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PlayDead Studios sets the underworld alight amid silhouetted eeriness in Limbo for XBLA...
With games like Limbo, we can't help but acknowledge the irony that arguably the least innovative videogame genre of the 1990s has since become a meeting place for some of the most original and artistic projects in gaming. Towards the end of the last millennium, platformers had emerged as the most prolific gaming genre. They were the sure-fire way for publishers to guarantee big bucks with film or TV licenses, and game design within the genre began to stagnate as accepted principles took hold. In many ways, platform games were what first-person shooters have since become.
More recently though, titles such as LittleBigPlanet and Braid have proven that platform gaming still has many lives left. Limbo can now raise its head high as a member of this elite band of post-platforming platform games. It's deft use of physics alongside puzzle design that gets as taxing and enthralling as some of Valve's masterpieces, makes PlayDead Studios' debut title a golden ticket to the cool club of indie developers. But it's the art style that really sets Limbo apart. Any attempt to describe it will ultimately fall short of how the visuals actually make you feel, although perhaps the best description I've heard so far comes from a friend who referred to the game as, "a silhouette of the River Styx".
With this in mind, another deep irony behind Limbo is that its dalliances with the edge of hell managed to immerse us considerably more than a couple of recent triple-A blockbusters which took on similar settings. Kratos' journey into Hades during God of War III and, in particular, the portrayal of hell in Dante's Inferno rarely came close to the constant sense of haplessly sinister abandon that underpins Limbo's world. Its end sequence in particular is amongst the most beautiful finishes to a game that we've ever seen, while the themes that Limbo seamlessly passes through and minimalist sound effects that build as the game progresses punctuate the changes in puzzle factors perfectly.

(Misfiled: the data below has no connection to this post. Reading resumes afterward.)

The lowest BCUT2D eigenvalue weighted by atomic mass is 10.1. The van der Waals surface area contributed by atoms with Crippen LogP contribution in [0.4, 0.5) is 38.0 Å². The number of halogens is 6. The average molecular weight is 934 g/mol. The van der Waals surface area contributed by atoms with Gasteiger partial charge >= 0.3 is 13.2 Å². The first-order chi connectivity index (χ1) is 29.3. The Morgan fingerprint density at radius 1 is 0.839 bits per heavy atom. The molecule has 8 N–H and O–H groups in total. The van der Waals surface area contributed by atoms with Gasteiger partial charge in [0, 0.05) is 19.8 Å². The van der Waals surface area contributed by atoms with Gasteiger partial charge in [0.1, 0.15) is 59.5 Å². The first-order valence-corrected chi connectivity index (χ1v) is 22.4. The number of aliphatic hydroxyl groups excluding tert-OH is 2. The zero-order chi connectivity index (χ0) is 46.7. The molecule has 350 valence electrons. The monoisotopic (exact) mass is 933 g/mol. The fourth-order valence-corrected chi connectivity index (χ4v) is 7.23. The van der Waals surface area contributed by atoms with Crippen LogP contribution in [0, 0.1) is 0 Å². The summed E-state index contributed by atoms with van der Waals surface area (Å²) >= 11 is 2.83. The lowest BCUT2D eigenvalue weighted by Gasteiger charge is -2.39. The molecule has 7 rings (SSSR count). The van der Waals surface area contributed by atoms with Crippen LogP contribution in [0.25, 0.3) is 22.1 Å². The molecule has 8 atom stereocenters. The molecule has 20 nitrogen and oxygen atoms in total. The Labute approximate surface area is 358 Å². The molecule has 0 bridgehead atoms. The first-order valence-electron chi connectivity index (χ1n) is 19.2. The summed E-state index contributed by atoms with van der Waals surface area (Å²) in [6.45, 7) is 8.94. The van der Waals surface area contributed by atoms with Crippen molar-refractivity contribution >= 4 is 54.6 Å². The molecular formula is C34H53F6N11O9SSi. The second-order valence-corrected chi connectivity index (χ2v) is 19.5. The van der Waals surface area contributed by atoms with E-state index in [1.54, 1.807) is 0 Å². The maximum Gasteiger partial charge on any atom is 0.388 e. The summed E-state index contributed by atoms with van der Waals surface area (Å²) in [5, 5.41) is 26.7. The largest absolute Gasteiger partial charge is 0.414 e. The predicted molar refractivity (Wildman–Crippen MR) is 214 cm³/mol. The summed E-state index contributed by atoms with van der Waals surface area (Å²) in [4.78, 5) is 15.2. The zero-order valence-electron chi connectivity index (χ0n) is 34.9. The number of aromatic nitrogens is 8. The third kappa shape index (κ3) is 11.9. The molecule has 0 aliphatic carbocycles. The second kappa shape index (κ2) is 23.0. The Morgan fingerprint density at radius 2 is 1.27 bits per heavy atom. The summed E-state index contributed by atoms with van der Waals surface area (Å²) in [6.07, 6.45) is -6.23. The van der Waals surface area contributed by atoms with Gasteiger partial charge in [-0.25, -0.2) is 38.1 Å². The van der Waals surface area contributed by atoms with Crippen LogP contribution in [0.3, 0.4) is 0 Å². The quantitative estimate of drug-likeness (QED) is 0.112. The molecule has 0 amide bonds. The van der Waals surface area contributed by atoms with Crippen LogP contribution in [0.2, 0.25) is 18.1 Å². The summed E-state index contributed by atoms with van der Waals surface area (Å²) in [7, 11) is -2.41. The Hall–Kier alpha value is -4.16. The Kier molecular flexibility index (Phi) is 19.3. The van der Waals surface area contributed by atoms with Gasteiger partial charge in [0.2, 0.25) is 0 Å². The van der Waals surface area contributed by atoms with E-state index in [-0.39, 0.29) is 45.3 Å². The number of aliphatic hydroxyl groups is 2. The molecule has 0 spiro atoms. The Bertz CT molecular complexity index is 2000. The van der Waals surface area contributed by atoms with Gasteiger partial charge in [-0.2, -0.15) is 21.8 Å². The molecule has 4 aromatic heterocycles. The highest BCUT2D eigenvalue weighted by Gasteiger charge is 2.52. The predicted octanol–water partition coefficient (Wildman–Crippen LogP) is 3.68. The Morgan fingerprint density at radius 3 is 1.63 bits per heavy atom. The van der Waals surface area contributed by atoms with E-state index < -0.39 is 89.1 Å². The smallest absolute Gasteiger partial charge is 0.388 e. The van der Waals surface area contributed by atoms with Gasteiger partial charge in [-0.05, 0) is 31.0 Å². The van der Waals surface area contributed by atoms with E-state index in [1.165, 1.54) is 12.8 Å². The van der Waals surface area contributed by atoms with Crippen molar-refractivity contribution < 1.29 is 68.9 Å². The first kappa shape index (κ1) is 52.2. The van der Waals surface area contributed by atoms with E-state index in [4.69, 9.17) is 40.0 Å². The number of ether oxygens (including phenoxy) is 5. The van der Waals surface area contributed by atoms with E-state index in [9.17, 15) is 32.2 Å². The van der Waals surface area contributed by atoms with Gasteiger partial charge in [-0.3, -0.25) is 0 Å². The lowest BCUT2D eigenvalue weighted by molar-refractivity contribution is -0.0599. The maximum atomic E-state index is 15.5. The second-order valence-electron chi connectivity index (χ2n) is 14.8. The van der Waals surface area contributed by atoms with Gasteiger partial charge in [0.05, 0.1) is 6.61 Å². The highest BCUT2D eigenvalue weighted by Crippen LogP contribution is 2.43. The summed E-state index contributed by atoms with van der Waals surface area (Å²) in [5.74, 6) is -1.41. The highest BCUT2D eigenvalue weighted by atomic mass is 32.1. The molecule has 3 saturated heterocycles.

PlayDead never uses the same trick twice in its puzzles and, instead, introduces fresh takes on themes that it smoothly establishes throughout the game. From reverse gravity to laser beams towards the end (don't worry, it's not as sci-fi as it sounds), and bear traps to brain slugs (for want of a better term) earlier on in the story, there's rarely an easily predictable problem to solve or a cheap trick used to stump you. Each individual puzzle dishes out a suitably pleasing eureka moment for the gamer, while the logic behind it all remains sound throughout. If there is one criticism in all of this though, it's perhaps that the constant puzzle solving can become a touch relentless at times.
PlayDead does a very good job of pacing its puzzles, so that a particularly difficult problem is often followed by some relatively straightforward environment traversing. Still, as great as the puzzles are, they are very much the main event for Limbo in terms of gameplay. At times you almost pang to bop an enemy on the head, such is the addiction of traditional platforming, but in the few examples where Limbo does face you off against an enemy, the key is usually to be reactive rather than pro-active (i.e. you have to avoid them rather than kill them directly). Nonetheless, in almost every way this is Limbo's strength and so we're keen not to criticise the style too much, lest we come across as stuffy traditionalists.
The setup of the puzzles also lends itself to pick-up-and-play gaming particularly well, with regular save points that allow you to pretty much boot-up, solve a single puzzle, and then power-down if needs be. Limbo does fit the XBLA remit particularly well, which is evident in the way it dishes out Achievement points. One play through of the game left us with a single Achievement from a list of around 10-15 and, admittedly, the one Achievement we got was for completing the story. The rest remain secret, albeit described by a riddle (other than one super-hardcore Achievement that challenges you to complete the game in one sitting with only five deaths), and we have literally no idea what we might possibly have missed from the first play through.
Clearly Limbo is a game that doesn't give up its secrets easily then and, although a single play through will take most gamers in the region of 3-5 hours (depending on how you fare with logic puzzles), there's more than enough replay value doled out through the Achievements to keep you hammering away for a further 5-10 hours at least in order to 100% the game. This percentage completion score is then the single defining factor on the XBLA leaderboards, so there are bragging rights to be had here as well. With all of this considered, Limbo is fairly bargainous at 1200 Microsoft Points (£10.20) to be honest. There are some XBLA games with more content, certainly, but few that dish it out in quite so finely weighted measures.
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